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Rare War-Time Motorbike Once Buried Under Veggie Garden To Be Auctioned

A Melbourne owner of a rare Triumph motorcycle went to incredible lengths to save it from war: pulling it apart, wrapping it up, and burying it six-feet under his vegetable garden - now its story is finally being told.

The 1939 Triumph Speed Twin 5T Motorcycle with Dusting Sidecar narrowly escaped wartime, and you won't believe the length the then-owner was willing to go to keep it. 

Cyril Kelly had saved up because he really wanted the 'superbike' - it was the coolest bike of the era.

Shortly after buying it, the rare motorbike was identified for war service, meaning the government would collect it under the compulsory acquisition program.

However, the acquisition was not to be, thanks to the devoted and innovative Kelly who hid his bike in an incredible fashion.

10 daily spoke to the current owner of the bike Philip Horner, who's father William bought the bike off Kelly after the war.

William Horner on the motorbike having just completed restoration of the sidecar. Image: Supplied

"Dad was friends with Cyril, they were market gardeners and had a plot next to each other where Monash University is now ... They grew vegetables which is why they were exempt from serving in the war."

Horner said his father had helped Kelly dismantle the motorbike, wrap up the components and bury it six-feet down underneath the market garden, to avoid police metal detectors.

He said they even ploughed 40 acres of land so that the freshly dug up soil where the motorbike was buried wouldn't stand out.

"Each part, except for the sidecar, was completely sealed up in grease paper and then wrapped up again in a waterproof canvass. Moisture and dirt could not get to the metal or paintwork."

When the police came to acquire the Triumph, Kelly told them that someone had stolen the bike and left the sidecar behind. The army didn’t want just a sidecar by itself so they left it.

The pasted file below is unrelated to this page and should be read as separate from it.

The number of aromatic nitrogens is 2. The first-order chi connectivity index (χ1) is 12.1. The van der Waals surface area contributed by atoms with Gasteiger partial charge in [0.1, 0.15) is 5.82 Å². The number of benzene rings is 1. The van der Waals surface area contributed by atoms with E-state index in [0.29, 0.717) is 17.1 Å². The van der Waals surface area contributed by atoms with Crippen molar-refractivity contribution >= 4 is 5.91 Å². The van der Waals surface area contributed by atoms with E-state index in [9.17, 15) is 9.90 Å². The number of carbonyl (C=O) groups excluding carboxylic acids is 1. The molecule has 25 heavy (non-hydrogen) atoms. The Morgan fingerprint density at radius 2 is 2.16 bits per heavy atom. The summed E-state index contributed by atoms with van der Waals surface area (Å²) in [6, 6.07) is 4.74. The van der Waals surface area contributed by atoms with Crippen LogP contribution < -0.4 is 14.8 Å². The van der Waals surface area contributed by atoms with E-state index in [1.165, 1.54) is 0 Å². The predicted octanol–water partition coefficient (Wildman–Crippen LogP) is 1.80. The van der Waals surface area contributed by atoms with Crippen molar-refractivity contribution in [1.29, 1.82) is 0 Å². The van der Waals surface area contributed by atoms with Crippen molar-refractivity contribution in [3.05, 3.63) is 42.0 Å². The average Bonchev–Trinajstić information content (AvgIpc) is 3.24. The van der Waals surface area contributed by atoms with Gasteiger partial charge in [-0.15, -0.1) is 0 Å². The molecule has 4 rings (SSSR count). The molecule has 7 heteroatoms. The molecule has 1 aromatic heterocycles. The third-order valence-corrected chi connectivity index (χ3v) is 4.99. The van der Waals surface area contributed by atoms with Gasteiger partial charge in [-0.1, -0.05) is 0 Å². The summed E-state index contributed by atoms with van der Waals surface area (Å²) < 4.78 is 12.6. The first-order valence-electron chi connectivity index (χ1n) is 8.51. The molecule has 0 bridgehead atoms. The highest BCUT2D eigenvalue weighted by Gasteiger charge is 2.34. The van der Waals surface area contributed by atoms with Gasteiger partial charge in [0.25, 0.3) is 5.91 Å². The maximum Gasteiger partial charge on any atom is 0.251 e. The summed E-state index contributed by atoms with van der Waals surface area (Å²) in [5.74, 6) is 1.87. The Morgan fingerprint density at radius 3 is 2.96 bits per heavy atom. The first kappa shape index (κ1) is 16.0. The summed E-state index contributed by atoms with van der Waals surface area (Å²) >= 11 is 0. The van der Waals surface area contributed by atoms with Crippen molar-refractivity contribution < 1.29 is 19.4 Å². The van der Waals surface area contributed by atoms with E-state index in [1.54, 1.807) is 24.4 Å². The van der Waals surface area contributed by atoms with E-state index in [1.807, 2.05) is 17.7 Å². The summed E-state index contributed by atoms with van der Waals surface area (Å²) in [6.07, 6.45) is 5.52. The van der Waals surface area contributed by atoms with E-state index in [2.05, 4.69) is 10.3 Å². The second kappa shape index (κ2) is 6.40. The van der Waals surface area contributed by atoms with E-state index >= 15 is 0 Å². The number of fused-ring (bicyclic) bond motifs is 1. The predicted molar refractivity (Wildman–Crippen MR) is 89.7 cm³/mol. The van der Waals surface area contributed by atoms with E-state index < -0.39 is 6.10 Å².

Located under a market garden in the suburb of Wheelers Hill in 1939, the motorcycle remained for the duration of the war until it was unearthed six years later.

It was then reassembled as new, and after all that effort -- Kelly then decided to sell the bike because he wanted a car!

Horner's father was the obvious buyer: "Dad never told anyone Cyril's secret during the whole war so Cyril sold Dad the Speed Twin as a reward for the trust that he had placed in him and not sold him out."

The motorbike's new owner was an active member of the vintage motorcycle community and restored the bike back to its former glory in the 1980s.

It has stayed in the family ever since. 

Baby Graeme Horner (Philip's brother) sitting on Dad William Horners' Triumph speed twin motorcycle in 1952. Image: Supplied
William Horner taking the twin to an Oakleigh Motorcycle Club reunion. Image: Supplied

"I think that every time Dad got on that bike he felt like he was 23 again, the same age as when he bought it. He just loved that machine the first time that he saw it and it grew the more he rode it. He had so many adventures in it." Horner said.

But now this incredible piece of Australian history is looking for a new owner.

 

William Horner on the motorbike as sons Philip and Graeme watch on. Image: Supplied.

The motorcycle is to be offered at auction in November, something Horner has mixed feelings about. 

"I'll be sad to see it go, but it's the right time ... If I don’t find the Speed Twin the right home now then in the future when I depart this world it will only sit in the garage for 10 years..."

This unique motorbike - and special slice of history - is expected to fetch for just under $50,000 AUD at auction.

Horner's sons Ricky and Rayden will share in the sale.

"With the money from the sale, my boys can do something they love."

"I look at it as a present from their Grandfather that they never met or knew. Something that he can do to enrich their lives from beyond the grave."

Members of Oakleigh Motorcycle Club including William (left) at the top of Mt Wellington in Hobart, Tas. Image: Supplied